Actually, it is

http://en.wikipedia.org/wiki/Tying_(commerce)

Edit: the link above is mangled by the comment system....you land on a disambiguation page. If you care enough to click through, click the one with (commerce) in the link.

But tying together of two unrelated products has historically been regarded as an anticompetitive practice, and has been prosecuted successfully many times.

Nope, for anybody. The most famous such breakups were for movie studios, who used to force theaters to carry crap movies if they also wanted to carry popular ones - a practice known as block booking. This was found illegal, despite the lack of monopoly power of any one studio.

But your "tying" assertion is not applicable in this particular case. A retailer is within his rights to sell books from their designated book department and software programs in their designated software department. The particular publisher in question wanted sell a book in the App store, where it did not belong. If a dairy company wants to sell their perishable items outside of the dairy case, I as a consumer would appreciate not finding them in the dry goods section. Likewise, women might not want to have to go looking for feminine hygiene products stacked in the Men's Clothing section. To call an online retailer trying to similarly manage his virtual floorspace "anticompetitive" is a huge stretch.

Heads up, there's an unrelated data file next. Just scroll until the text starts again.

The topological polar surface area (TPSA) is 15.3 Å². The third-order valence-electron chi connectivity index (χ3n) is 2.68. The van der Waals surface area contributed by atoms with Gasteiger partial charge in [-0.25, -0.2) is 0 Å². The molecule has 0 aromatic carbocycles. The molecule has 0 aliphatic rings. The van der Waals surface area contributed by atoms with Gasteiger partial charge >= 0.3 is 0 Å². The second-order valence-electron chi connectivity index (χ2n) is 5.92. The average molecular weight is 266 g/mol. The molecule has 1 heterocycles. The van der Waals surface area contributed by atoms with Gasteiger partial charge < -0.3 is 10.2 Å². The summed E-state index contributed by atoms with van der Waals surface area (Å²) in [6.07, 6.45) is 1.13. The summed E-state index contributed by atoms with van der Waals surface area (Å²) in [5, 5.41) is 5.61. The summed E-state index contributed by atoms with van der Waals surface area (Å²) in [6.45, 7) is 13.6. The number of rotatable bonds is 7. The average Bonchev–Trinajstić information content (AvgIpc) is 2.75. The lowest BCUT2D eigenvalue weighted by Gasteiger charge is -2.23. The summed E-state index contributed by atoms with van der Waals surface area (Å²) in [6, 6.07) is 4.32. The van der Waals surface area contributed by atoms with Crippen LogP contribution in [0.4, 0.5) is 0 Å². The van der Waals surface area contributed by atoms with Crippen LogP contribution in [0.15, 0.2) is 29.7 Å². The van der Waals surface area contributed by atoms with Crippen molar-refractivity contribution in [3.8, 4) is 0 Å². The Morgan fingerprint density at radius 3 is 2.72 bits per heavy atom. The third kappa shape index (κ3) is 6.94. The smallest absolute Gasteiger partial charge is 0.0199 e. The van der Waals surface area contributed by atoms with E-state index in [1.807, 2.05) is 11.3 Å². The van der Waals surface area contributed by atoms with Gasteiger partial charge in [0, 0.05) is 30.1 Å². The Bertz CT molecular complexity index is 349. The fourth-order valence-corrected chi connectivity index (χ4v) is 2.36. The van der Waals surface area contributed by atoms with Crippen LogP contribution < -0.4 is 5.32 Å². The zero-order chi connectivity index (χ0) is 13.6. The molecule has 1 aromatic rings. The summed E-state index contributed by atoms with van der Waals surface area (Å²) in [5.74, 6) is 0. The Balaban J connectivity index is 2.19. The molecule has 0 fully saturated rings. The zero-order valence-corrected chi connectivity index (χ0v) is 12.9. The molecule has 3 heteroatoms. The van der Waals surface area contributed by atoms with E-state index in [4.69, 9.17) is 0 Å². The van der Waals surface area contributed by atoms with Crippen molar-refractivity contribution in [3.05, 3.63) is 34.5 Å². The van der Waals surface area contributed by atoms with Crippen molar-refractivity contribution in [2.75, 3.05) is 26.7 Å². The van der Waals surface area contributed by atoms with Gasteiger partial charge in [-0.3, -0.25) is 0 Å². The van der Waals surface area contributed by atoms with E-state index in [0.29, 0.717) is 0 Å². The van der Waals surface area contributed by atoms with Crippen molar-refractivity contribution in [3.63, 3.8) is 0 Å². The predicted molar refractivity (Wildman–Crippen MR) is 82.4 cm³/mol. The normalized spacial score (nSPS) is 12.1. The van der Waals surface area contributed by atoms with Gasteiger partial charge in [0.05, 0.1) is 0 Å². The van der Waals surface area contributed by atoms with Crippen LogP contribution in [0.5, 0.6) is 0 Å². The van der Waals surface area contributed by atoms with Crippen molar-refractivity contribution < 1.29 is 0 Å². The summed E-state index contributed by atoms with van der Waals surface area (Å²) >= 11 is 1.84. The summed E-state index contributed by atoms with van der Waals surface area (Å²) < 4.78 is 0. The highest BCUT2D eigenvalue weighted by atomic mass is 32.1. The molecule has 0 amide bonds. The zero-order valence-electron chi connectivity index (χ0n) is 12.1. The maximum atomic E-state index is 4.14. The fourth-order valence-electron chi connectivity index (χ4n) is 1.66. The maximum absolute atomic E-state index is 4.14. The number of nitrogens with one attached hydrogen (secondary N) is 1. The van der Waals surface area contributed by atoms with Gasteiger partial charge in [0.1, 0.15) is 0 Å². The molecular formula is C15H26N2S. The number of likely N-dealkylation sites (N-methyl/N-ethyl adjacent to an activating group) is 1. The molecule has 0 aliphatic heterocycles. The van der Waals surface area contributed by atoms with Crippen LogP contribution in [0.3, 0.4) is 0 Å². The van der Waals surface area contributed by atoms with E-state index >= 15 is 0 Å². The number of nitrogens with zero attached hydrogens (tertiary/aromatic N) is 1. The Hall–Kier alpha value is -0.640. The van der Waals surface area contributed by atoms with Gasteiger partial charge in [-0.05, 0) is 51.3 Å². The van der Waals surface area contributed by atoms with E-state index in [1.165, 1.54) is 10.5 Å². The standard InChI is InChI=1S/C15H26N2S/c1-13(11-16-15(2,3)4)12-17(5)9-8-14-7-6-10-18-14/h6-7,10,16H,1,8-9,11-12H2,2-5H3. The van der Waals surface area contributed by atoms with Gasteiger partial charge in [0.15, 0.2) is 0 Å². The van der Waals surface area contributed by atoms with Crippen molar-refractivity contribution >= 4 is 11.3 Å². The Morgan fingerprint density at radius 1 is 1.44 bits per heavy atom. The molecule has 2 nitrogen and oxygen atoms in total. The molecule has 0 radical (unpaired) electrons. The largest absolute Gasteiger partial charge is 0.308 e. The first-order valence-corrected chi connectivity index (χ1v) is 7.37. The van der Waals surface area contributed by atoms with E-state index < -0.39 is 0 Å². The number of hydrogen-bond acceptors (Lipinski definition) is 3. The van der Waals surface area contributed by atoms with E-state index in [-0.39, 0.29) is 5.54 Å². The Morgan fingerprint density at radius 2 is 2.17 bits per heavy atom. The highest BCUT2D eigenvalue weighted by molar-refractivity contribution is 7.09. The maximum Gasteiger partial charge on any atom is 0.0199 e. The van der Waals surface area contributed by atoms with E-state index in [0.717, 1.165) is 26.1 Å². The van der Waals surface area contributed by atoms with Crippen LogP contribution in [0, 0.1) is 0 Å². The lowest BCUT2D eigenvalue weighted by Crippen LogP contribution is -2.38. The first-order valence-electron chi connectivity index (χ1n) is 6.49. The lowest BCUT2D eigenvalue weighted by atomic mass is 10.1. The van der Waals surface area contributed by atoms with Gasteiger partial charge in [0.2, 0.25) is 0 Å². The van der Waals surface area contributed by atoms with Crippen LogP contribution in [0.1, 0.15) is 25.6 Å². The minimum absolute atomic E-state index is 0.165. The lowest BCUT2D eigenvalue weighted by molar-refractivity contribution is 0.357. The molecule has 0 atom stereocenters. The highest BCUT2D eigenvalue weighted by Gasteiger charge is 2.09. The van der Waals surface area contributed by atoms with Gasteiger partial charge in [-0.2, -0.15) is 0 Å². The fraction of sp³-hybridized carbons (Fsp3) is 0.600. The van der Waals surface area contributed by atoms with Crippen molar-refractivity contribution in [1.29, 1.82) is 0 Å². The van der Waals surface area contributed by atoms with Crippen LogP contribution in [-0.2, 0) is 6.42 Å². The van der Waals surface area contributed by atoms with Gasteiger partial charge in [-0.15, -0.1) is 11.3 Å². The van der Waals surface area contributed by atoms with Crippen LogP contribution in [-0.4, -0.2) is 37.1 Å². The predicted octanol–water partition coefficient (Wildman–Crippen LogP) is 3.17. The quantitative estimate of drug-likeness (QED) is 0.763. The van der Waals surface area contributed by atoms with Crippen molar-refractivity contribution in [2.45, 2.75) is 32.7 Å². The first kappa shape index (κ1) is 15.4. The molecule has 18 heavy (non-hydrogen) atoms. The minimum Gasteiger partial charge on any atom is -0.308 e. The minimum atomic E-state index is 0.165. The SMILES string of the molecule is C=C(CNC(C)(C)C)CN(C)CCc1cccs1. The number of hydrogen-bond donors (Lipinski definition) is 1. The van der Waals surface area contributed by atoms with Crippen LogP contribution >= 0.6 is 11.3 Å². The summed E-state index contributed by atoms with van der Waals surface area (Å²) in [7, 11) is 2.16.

A retailer is within their rights to sell things in a designated department, sure.

A retailer is *NOT* within their rights to dictate a business partner that for desirable contract A, they must also accept unrelated contract B, which is exactly what Cue boasted to Jobs that Apple did.